Edge, Movies

Olivia Munn addresses film industry’s climate of harassment at ‘Predator’ screening

Actress Olivia Munn tackled Hollywood’s culture of sexual harassment in a live Skype session Monday night after Cosford Cinema’s advance screening of “The Predator.”

At the student Q&A, the “Predator” co-star was questioned about her recent statements regarding Steven Striegel, a registered sex offender who was cast in the movie. Just two months ahead of the movie’s premiere, Munn discovered that Striegel pleaded guilty to two felonies involving a minor in 2010. She alerted 20th Century Fox, and though they didn’t initially return her call, she said, they eventually cut Striegel’s scene.

“The same people keep messing up and keep getting the same opportunities over and over,” Munn said. “The rest of us have to go to the back of the line and work our way up.”

The actress said she’s received the cold shoulder from some of her fellow cast members, but despite the controversy, Munn described “Predator” fans as being “overwhelmingly supportive.”

The Striegel development had little effect on the chemistry of the cast as a whole, though, Munn said. She told students about the tent they all shared in between takes, and how she bonded with her co-star, the “extremely funny” Keegan-Michael Key, who has a “rolodex of Youtube videos” in his head.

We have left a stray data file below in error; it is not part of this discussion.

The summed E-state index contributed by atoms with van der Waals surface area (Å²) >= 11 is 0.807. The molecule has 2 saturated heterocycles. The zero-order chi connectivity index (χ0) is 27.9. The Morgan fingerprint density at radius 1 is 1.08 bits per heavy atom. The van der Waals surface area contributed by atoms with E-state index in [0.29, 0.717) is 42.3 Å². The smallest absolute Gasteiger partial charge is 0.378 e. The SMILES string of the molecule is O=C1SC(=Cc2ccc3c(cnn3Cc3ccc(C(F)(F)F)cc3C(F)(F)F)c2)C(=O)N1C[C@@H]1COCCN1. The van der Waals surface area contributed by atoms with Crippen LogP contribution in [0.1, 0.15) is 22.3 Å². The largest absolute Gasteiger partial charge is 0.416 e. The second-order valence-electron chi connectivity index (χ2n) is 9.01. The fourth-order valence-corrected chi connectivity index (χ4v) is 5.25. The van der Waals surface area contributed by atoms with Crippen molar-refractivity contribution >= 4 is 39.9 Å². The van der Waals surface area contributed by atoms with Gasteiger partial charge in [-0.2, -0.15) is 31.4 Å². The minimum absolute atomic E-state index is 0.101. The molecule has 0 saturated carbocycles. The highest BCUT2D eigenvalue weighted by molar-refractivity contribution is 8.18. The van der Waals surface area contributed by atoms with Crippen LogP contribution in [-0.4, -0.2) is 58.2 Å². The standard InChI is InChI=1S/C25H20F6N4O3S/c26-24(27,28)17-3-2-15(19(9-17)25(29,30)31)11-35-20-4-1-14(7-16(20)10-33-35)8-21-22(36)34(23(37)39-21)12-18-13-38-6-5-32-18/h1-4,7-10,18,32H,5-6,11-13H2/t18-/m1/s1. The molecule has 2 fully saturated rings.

The actress also shed light on one of the movie’s most iconic scenes and how she contributed to it.

A reboot of the 1987 sci-fi thriller, Fox’s “The Predator”—which will arrive in theaters Sept. 14—follows a group of ex-soldiers and a scientist, played by Munn, trying to save the human race from highly developed space aliens whose next mission is to destroy Earth and genetically upgrade themselves with Earth’s best DNA.

In the original version of “The Predator,” Munn’s character pulls out a gun in one scene to accost a group of soldiers, but eventually puts it down. Seeking a more “badass” version of the character, she pitched a rewrite to the director—now, the scientist pulls out the gun, fights a little and pulls the trigger, though she discovers there are no bullets.

Munn said she found this scene particularly powerful because it allowed her character to be empowered without detracting from the soldiers’ military expertise.

“No one asks the guy ‘How do you know how to use this gun?'” Munn said. “I didn’t want her to be Lara Croft, but I wanted her to be able to hold her own.”

Munn plays one of the few characters that does not die, but she explained that it wasn’t a big deal to her either way, because her character got the chance to tell her story.

“The only question I have is ‘Does she exist if he doesn’t exist?'” she said. “I’m not interested in telling any stories where the woman is just there to service the man’s story.”

September 15, 2018

Reporters

Kay-Ann Henry


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